Kamrul Hasan shared the concern, also held by Kamal, regarding treatment of patients of snake bites. According to Kamrul, most public hospitals in districts including Savar cannot treat patients of snakebite, due to lack of anti-venom.
Kamal said: “I have saved many lives. I guarantee to save those bitten by snakes, given the patient is brought to me in time.”
Supplementing his father-in-law’s statement, Jahurul took the opportunity to remind the government of their role in containing the spread of venomous snake in residential areas. He recalled rescuing 42 Cobra offspring from a house last year.

Kamal Sardar’s son-in-law, Jahurul Islam, showing Sutanoli, one of the most famous fortunetelling snakes

Kamal Sardar’s son-in-law, Jahurul Islam, showing Sutanoli, one of the most famous fortunetelling snakes

He warned the government against unemployed snake charmers getting involved in smuggling goods from India into Bangladesh. Shapures often travel to India’s Assam, Tripura and West Bengal for trading snakes. Many of them have Indian wives too.
“Taking our jobs away would be like making us walk the gallows,” added Jahurul.
Chief Executive Officer of Carmina, a non-government organisation working in Bangladesh, SMA Rashid, observed the situation in the global perspective of saving endangered wildlife species from being extinct by passing laws.
He believes that the shapures could be allowed to continue with their profession by enlisting the existing shapures and tagging the snakes they have. “It will need monitoring too,” added Rashid.
According to ecology and biodiversity researcher Pavel Partha, traditional hunting is an internationally recognized means of protecting wildlife.
“It is proven that traditional hunting is not responsible for wildlife going extinct,” said Pavel. He refers to about a million people whose livelihood depends on the ecosystem of the Sundarbans. Those people live by collecting honey, fish and Golpata.

The shapures show off one of their snakes, kept in a box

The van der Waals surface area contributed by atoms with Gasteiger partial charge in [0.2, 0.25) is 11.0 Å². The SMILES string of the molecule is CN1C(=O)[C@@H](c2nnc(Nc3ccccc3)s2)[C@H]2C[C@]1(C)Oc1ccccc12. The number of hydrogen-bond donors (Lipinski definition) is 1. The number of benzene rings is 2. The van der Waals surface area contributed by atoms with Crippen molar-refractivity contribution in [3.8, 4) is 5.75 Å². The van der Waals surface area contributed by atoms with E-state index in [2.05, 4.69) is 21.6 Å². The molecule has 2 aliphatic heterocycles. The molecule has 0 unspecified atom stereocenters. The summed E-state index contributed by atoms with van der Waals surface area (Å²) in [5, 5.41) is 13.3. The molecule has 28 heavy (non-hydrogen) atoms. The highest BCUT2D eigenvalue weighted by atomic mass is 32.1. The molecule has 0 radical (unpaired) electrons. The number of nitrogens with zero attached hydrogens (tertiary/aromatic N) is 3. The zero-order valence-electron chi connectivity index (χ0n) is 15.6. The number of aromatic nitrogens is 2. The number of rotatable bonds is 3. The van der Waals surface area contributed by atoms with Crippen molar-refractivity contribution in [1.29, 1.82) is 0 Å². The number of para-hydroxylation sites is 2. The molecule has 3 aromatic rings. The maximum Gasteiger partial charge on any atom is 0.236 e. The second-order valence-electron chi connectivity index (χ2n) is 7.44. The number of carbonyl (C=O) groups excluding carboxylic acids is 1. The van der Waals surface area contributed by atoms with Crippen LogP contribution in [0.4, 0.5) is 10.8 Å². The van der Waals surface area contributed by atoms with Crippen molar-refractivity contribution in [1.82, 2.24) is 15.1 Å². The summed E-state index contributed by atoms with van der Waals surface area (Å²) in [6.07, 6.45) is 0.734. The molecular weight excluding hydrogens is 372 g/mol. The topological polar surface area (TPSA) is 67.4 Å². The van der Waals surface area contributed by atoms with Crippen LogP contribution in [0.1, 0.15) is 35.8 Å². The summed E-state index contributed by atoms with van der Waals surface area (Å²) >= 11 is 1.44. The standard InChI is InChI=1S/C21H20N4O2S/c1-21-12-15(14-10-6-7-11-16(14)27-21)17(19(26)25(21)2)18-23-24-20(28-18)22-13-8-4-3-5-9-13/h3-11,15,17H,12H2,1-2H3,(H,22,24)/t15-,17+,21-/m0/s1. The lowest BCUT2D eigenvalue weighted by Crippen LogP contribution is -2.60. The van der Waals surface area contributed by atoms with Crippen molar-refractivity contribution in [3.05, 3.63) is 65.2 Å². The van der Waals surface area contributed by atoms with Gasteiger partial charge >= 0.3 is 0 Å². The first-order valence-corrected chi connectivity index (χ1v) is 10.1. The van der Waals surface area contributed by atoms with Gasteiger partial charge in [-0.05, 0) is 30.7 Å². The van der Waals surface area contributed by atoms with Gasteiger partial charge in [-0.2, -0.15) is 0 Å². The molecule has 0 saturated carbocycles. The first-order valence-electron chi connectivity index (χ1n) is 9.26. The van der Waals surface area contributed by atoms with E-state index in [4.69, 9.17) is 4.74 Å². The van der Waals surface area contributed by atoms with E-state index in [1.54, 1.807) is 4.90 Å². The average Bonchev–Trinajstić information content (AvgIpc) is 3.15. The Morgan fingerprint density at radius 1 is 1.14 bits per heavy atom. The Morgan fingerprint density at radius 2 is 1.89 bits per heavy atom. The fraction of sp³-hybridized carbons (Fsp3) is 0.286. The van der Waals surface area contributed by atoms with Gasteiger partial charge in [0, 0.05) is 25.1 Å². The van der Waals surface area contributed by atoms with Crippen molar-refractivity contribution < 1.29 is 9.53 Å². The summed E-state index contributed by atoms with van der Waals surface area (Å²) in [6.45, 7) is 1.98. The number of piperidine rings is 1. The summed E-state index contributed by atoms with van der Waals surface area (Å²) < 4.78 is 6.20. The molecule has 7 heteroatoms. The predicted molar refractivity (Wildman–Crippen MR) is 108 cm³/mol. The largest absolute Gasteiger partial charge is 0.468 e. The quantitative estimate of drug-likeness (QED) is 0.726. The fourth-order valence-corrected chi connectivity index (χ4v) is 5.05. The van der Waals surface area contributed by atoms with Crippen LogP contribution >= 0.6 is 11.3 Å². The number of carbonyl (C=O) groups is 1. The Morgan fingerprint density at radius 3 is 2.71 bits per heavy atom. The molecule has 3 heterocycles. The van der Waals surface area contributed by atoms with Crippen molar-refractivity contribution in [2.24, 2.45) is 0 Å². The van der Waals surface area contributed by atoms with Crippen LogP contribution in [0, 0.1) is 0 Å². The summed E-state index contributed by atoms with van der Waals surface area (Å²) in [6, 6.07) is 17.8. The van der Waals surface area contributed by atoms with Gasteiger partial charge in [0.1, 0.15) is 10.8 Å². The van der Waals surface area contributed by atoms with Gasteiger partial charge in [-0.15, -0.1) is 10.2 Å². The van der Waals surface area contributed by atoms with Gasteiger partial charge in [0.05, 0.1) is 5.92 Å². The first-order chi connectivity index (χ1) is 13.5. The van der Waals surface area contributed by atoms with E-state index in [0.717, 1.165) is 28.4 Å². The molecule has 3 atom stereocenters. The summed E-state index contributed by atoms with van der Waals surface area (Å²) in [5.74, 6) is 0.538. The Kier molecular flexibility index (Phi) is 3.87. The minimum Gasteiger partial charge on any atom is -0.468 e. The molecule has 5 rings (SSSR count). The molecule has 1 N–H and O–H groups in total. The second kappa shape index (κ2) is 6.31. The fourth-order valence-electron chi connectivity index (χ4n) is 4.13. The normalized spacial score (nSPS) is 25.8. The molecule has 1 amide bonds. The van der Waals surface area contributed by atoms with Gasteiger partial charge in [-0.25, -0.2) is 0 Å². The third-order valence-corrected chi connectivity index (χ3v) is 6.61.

A shapure displays and entertains a small crowd with a snake in the Panpara area

“Survival of the ecosystem and the livelihood of these people are interlinked. Wildlife has survived for ages in the traditional system until commercial use of wildlife began in the name of development,” observed Pavel.
There are marginalized and Adivasi communities whose livelihoods depend on birds in the Haor regions, and rats in the northern and southern regions.
It is in recognition and protection of such livelihoods that India passed a law titled Forest Rights Act in 2006, added Pavel.
Facing all odds, Shapures from Panpara still believe snakes would continue to fascinate people with its mysterious and dangerous beauty. That’s why none of them have any plans for quitting their jobs.
Perhaps, the last of the shapures would disappear just like the 213 snake charmers did in 2003. It happened after the snake charmers and their unfed snakes remained stranded for six days on no man’s land between Bangladesh and India, as the countries wrangled over their nationality.
An Indian newspaper quoting Indian officials reported the charmers were last spotted early morning on the seventh day as dense fog covered the area. However, when the fog cleared, the snake charmers were nowhere to be seen.

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Posted by on Jun 26 2016. Filed under Home Slide, Nature. You can follow any responses to this entry through the RSS 2.0. You can leave a response or trackback to this entry